How to Buy a Domain Name


Kevin Urrutia




July 10, 2024

Your domain name is your website’s identity; it tells the world who you are and how to find you. People use it to navigate and find your website, so you must buy the right domain name for your business. A domain name can be anything from an easy-to-remember .com name to something creative like .fm or .ly, so picking one out can be overwhelming. In this article, we’ll walk you through everything you need to know about buying a domain name and choosing one that best represents your brand online.

What is domain registration?

To register your domain name, you pay an Internet Corporation for Assigned Names and Numbers (ICANN)-accredited domain name registrar. When you purchase a domain name through that company, they’ll contact Network Solutions Inc., which manages domains in North America under contract with ICANN. This process costs about $15 for each year of registration. To maintain your environment, you must renew it within 45 days of expiration, or it will be returned to Network Solutions. Your registrar may have promotions or packages that offer bulk discounts on longer registrations.

Why register a domain?

Your domain should be catchy and simple enough that people can remember it without much work. You’ll build your business brand with an easy-to-find website. Plus, an internet presence can make it easier for people in your network—colleagues, customers, and potential investors—to find you. You should also consider what type of domain you want—for example, if you’re selling physical products or providing services locally, it might be better to go with a local extension like .com or .us, but if you’re selling online products or services on an international level (and aren’t fussy about where your customers are), there’s no harm in registering a global top-level domain like .com.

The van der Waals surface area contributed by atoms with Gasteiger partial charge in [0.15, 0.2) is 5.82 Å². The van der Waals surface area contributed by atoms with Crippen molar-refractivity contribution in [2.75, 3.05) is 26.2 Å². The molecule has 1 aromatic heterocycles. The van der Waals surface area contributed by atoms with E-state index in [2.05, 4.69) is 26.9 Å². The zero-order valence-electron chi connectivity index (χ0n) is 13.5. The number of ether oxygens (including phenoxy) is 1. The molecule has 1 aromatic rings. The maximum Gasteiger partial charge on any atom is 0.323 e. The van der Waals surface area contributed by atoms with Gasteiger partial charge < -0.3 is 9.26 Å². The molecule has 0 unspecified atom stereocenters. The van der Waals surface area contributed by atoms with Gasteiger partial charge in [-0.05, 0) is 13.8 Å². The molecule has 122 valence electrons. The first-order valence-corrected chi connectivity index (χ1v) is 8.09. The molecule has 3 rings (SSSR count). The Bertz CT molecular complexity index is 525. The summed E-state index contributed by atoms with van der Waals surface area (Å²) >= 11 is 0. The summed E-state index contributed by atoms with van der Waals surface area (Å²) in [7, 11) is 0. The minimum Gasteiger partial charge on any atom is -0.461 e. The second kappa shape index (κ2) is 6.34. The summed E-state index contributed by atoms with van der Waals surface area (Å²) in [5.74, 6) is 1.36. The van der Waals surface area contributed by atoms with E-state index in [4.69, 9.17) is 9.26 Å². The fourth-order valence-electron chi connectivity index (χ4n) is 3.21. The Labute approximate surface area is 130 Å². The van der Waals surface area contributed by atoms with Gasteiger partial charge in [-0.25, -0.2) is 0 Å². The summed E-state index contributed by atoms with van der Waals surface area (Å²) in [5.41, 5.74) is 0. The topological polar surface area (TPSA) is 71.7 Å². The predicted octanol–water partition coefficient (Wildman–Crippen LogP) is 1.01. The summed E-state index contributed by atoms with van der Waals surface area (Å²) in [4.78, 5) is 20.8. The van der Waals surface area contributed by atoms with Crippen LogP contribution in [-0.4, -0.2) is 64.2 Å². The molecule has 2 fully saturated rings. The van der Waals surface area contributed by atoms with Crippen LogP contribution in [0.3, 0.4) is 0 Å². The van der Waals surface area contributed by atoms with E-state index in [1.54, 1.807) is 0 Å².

When should I register my domain?

It’s essential to register your domain before you start building your website or any online presence, for that matter. Why? Because if you already have an established brand, then it is worth investing in your web presence. Your customers will be able to identify you better and trust you more. How should I know when to register my domain?: You should write your domain as soon as possible! Preferably before even starting your business so that when it is time, people can identify and trust who they are doing business with.

How do I choose a good domain name?

The first step in buying a domain name is choosing what your business is all about. Once you have that down, find out if that name is available. The process of purchasing your domain is easy once you know how! Registering and then buying your custom domain will set you apart from other businesses and make it easier for people to find you online.

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Finding good domains (with examples)

Many people have complained that finding good; short domains have become more complex and more challenging over time. I agree with them, and here’s why: domain investors buy good fields quickly. Their goal is usually simple – get as many generic keywords in their portfolio as possible and sell them later on at higher prices.

What are premium domains?